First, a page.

There is a way of greatly reducing the aerodynamic drag and the power required at high speeds, however.  Airliners usually fly at very high altitudes because the air is a lot thinner up there, and that markedly reduces the drag.  We could gain that great advantage on our dualmode guideways also, by putting them in tunnel-like tubes and pumping most of the air out of the tubes.  The more we approach a complete vacuum in the tubes the lower the energy and power required to propel the cars, but the greater the power required to keep the tubes evacuated.  Evacuated tubes would be more costly than open guideways for a number of reasons.  For instance we would have to pressurize the cars, just as we pressurize jet airplanes.  But at some point in the future evacuated tube guideways will be a practicable solution for long trips.  Daryl Oster, and his Evacuated-Tube Technology Inc. is a current leader in evacuated-tube transportation.


The disadvantages of high speed are greater in cities and suburbs, and its advantages are greater between cities—so the author proposes two different fixed guideway speeds.  Many factors will be weighed in making the final decisions but this book will assume that the guideways in and around cities will run at 60-mph (100 km/h, and the intercity guideways will run at 200-mph (325-km/h).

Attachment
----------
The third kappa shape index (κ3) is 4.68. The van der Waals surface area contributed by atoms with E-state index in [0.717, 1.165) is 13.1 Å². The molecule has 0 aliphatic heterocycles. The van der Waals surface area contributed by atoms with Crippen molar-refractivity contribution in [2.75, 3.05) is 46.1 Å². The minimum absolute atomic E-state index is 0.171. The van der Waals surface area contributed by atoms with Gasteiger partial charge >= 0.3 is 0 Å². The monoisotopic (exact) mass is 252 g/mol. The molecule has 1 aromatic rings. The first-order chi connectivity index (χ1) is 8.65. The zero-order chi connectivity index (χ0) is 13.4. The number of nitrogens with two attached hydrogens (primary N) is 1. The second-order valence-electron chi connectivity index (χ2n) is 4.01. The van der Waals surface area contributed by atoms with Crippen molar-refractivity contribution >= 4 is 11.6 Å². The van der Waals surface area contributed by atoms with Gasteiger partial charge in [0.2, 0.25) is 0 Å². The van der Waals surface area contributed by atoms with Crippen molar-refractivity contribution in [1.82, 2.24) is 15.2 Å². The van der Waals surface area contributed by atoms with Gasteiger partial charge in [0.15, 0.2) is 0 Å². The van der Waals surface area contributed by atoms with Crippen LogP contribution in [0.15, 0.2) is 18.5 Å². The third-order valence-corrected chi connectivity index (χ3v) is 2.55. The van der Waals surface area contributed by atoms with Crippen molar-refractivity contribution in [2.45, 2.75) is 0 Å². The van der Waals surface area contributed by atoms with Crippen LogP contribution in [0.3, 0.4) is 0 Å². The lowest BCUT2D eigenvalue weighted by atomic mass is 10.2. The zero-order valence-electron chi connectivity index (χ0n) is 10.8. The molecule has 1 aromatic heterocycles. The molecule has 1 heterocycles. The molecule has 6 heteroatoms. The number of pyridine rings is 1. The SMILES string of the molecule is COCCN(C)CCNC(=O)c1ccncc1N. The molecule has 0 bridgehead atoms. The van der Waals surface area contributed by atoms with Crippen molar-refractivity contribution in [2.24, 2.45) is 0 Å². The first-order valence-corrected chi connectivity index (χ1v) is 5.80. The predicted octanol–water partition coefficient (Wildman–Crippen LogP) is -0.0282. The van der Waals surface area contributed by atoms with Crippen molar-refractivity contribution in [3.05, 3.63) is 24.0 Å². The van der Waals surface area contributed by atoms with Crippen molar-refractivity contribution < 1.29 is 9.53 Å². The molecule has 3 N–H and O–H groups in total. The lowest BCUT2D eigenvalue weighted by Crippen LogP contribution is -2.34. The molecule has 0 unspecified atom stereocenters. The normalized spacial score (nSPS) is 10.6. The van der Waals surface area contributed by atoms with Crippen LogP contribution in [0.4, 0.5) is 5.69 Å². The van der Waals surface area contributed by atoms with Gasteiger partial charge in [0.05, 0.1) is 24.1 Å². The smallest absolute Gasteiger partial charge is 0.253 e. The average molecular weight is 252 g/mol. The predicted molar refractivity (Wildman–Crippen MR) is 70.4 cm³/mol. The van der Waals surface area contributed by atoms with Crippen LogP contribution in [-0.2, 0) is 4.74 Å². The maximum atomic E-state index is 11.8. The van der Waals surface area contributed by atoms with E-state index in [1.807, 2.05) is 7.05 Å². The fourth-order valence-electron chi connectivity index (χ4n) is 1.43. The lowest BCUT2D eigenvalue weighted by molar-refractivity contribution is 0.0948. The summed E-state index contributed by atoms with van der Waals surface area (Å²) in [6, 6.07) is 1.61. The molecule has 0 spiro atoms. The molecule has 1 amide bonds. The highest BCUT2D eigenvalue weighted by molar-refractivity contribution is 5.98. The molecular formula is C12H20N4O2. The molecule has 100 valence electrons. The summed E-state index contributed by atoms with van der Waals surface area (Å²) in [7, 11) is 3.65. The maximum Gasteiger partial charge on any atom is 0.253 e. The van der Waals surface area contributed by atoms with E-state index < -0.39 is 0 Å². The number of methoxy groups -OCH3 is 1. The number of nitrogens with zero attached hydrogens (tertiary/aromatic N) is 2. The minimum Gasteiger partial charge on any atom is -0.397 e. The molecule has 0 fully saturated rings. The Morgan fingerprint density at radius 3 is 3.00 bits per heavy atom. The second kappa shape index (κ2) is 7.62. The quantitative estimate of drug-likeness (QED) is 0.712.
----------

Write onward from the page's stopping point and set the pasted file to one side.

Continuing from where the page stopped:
A word to calm the fears of some may be in order here.  Two hundred miles per hour in our present human-driven automobiles traveling very close together would be out of the question, but the guideways will be quite a different matter.  The automatic synchronization of the cars will make it impossible for them to crash into each other.  Progress requires revisions in people’s thinking: In the horse-and-buggy era how many would have thought that we would be traveling safely at sixty miles an hour before long?


Neither my wife nor I experienced any feelings of concern when we rode a commuter “Bullet Train” in Japan at 120 miles per hour.  In 2000 Erik Driessens, a Netherlands dualmode colleague and friend, rode a “Transrapid” maglev train in northern Germany.  He wrote, “The ride was for 15 or 20 minutes and covered over 80 km.  Their top speed was 403 km/h (250-mph) and the ride was very smooth and silent.”  Erik loved it and felt completely at ease.  Why not?  We routinely travel twice that fast in jets.